NASHVILLE — One fraternity is trying to put an end to gun violence by holding a survival summit which encourages students to stay out of trouble in the summer months when there is no school.
This is the second year for this summit; kids and Kappa Alpha Psi fraternity members were out at McGavock High School trying to bring in as many people as they could to talk about these issues.
Talking about major issues doesn’t have to be boring, and the Summer Survival Summit focuses on just that, letting kids know that there are other ways to have fun without getting in trouble.
Dewayne Collier is the president-elect of Kappa Alpha Psi and a victim of gun violence himself.
He was shot at the convenience store he used to own.
“Two guys came in to rob the store and, luckily, I fell to the right. Because, if I fell to the left, I would have been shot in the heart,” he remembers.
He says we need to keep these issues at the forefront of our communities.
“Issues like violence, black-on-black crime, crime in general, and put the guns down.”
The fraternity mentors kids at McGavock High School and Two Rivers Middle School with its Kappa League program, and the Kappa Leaguers are standing up for the cause as well.
“Gun violence is crazy big. Every time you turn on the news, you see another kid dead, another person shot,” said McGavock graduate and Kappa Leaguer Gabriel Stamps.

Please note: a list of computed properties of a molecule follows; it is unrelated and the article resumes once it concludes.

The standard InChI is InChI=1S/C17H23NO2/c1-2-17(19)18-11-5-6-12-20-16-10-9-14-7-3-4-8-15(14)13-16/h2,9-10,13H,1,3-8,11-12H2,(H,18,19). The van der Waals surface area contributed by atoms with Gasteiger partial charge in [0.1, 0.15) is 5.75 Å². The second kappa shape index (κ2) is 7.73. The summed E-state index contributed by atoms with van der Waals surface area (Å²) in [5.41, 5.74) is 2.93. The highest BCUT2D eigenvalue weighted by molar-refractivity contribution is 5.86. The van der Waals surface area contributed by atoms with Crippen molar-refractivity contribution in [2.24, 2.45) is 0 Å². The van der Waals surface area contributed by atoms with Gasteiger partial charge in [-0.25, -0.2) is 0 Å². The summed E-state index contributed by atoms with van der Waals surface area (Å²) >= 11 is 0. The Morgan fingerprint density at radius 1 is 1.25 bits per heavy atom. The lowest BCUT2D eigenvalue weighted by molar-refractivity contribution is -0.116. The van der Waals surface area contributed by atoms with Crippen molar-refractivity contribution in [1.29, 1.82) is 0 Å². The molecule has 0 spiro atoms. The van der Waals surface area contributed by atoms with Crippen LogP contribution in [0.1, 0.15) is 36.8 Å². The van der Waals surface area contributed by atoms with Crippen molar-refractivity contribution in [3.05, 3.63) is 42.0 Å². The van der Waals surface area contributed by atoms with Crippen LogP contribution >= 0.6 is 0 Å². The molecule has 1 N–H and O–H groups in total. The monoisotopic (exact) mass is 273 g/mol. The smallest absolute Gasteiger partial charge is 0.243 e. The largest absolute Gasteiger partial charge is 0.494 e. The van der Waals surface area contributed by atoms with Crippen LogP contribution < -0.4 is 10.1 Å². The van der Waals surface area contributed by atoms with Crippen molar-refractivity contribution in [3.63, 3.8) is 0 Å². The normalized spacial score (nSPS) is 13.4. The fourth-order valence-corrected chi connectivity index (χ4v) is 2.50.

Last year, fellow Kappa Leaguer Dontae Drew was killed in a drive-by shooting on Dickerson Pike.
“Not just Dontae Drew, Brandon Adams was another friend of our fellow Kappa Leaguers and also family member. He actually passed away in the McGavock parking lot earlier this year around the same time as Dontae Drew due to gun violence,” said McGavock senior and Kappa Leaguer Shelton Hawkins.
“This is one of the ways we want to give back to the community so we don’t lose another Dontae Drew. Because in every house there is a Dontae Drew,” said Kappa League Assistant Director Billy D. Walker.
Walker says events like these help kids understand that there are people who do care about them, their goals, and their aspirations.
The Kappa Leaguers say Metro Nashville has been rocked by youth violence in the recent years, and now they want to change the negative perception of youth.
The fraternity members hold weekly meetings with the Kappa League students.
Their goal is to follow students from freshman to senior year, and, so far, they’ve given out close to $50,000 in scholarship money.